Authoring Judge: Judge Don R. Ash
Originating Judge: Judge JoeDae L. Jenkins
Shelby County Workers Compensation Panel 08/02/18
Wesley David Fly v. Mr. Bult's Inc., ET AL.
W2017-00828-SC-R3-WC

Employee, Wesley David Fly, was injured in the course of his employment, and the parties agree that Employee is permanently and totally disabled. The circuit court found that Employee was not capable of gainful employment and awarded benefits for permanent total disability. On appeal, Employer, Mr. Bult’s, Inc., argues that non-work-related factors acting independently of Employee’s work injury contributed to his disability. The appeal has been referred to the Special Workers’ Compensation Appeals Panel for a hearing and a report of findings of fact and conclusions of law pursuant to Tennessee Supreme Court Rule 51. We affirm the judgment of the circuit court.

Authoring Judge: Justice Roger A. Page
Originating Judge: Judge Charles C. McGinley
Benton County Workers Compensation Panel 07/25/18
Paul A. Westby v. Goodyear Tire & Rubber Company
W2017-01408-SC-R3-WC

Paul A. Westby (“Employee”) suffered gradual hearing loss during his employment with Goodyear Tire & Rubber Company (“Employer”). Employee filed a workers’ compensation claim when Employer closed its plant. Employer argued the claim was barred by the statute of limitations because Employee failed to report his injury despite learning of his hearing loss years earlier. The trial court allowed the claim based on the “last-day-worked” rule and awarded Employee 60 percent permanent partial disability (“PPD”) to both ears. Employer has appealed, arguing that the trial court erred in applying the last-day-worked rule and that the PPD award is excessive. This appeal has been referred to the Special Workers’ Compensation Appeals Panel for a hearing and a report of findings of fact and conclusions of law pursuant to Tennessee Supreme Court Rule 51. We affirm the judgment of the trial court in all respects.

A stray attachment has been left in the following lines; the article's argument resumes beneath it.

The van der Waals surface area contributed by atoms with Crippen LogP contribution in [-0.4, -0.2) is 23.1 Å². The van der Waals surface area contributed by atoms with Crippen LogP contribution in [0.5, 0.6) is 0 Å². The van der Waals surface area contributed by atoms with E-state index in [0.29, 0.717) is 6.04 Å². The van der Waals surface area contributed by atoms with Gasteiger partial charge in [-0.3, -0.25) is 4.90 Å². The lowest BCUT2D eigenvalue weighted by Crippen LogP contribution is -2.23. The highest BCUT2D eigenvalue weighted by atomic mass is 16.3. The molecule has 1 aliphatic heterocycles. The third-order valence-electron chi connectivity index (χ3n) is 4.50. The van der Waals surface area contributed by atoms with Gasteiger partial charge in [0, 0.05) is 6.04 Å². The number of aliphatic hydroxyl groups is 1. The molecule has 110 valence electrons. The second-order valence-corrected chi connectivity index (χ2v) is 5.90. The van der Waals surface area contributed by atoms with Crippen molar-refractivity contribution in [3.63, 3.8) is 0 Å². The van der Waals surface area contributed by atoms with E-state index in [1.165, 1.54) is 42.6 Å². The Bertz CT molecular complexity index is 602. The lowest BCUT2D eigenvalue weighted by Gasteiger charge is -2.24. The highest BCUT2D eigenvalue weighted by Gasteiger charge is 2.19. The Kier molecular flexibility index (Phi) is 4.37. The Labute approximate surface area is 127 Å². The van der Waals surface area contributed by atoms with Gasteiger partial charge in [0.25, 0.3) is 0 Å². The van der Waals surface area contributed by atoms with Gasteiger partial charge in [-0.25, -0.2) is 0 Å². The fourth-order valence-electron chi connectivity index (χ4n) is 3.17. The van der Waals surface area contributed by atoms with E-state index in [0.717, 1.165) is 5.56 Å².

Authoring Judge: Judge William B. Acree, Jr.
Originating Judge: Judge W. Michael Maloan
Obion County Workers Compensation Panel 07/24/18
Kenneth E. Raymer v. Maintenance Insights, LLC, Et Al.
M2017-00986-SC-R3-WC